White Bird Summit Bike Climb - PJAMM Cycling

White Bird Summit


All the cycling data and info you'll need to climb White Bird Summit

Page Contributor(s): Bruce Hamilton, La Quinta, CA, USA; Stacy Topping, Tacoma, WA, USA; Ken Read, Canada.

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Climb Summary

Cycling Old White Bird Summit.

Ride 11.6 miles gaining 2,913’ at 4.7% average grade.

The following summary is by PJAMM’s Bruce Hamilton:

This climb starts in the town of White Bird, which is located a long way from everywhere. It is worth your time to interrupt your travels to do the climb if you’re traversing Idaho North-South along Highway 95, but this one is quiet and isolated and not on the way to anywhere.

It gets peaceful and remote quickly in these parts.

Photo: Two miles up the climb.

Beautiful scenery on this one.

There are two roads leading from White Bird to the summit – we took the old highway and recommend it over the new, modern yet busier highway. The road surface is not as smooth as the main highway, but only two cars passed us the entire climb. The views are wide open as you ride through high prairie for the first seven miles or so and into an alpine setting for the last few miles.  We do recommend the new highway for riding back down from the summit to White Bird. There is a wide shoulder and the pavement is new and smooth – the seven mile descent took only about 12 minutes.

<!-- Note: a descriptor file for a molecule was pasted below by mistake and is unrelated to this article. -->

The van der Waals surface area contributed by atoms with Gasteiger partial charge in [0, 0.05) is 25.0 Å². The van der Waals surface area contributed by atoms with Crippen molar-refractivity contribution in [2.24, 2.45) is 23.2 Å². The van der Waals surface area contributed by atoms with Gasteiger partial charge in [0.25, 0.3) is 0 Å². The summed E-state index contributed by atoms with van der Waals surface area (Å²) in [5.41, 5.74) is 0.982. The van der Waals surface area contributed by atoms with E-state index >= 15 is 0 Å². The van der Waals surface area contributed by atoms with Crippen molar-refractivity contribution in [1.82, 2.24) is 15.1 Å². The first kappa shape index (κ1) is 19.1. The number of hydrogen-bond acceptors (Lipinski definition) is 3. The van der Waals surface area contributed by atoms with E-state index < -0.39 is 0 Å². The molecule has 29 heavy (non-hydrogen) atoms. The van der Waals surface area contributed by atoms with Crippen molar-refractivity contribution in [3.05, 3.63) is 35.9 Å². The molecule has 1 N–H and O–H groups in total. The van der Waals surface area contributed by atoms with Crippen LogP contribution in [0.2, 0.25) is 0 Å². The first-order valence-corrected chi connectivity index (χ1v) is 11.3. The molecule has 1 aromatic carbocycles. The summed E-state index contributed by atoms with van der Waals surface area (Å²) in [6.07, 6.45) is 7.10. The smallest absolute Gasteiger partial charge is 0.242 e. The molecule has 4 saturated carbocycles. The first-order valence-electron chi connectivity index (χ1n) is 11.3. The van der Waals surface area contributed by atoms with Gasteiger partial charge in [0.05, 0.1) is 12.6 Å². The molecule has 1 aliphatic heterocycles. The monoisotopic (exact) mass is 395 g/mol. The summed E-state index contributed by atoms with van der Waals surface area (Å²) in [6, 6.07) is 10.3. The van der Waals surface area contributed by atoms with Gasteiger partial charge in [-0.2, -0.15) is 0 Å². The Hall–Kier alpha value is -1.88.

Thank you Bruce!

Legendary Canadian Olympic ski racer and television broadcaster Ken Read.

The following point of interest is contributed by Ken Read:  About one mile out of the town of White Bird, you pass the historic marker for the “Battle of White Bird,”  which was a pivotal event for the Nez Perce First Nation.

“White Bird Battlefield is the location of the first battle of the Nez Perce Flight of 1877. On June 17, 1877, Captain David Perry and his troops moved into the canyon to strike the native encampment. However, they encountered a peace party of six Nez Perce riding towards them. A civilian shot twice at the peace party and the battle began. The U.S. cavalry was defeated with heavy losses and the Nimiipuu began their long journey to find safety and sanctuary.” More information on this event can be found on the National Parks Service website, here.

Photo:  National Park Service.

That’s a wrap . . .

Thank you Bruce and Stacy!!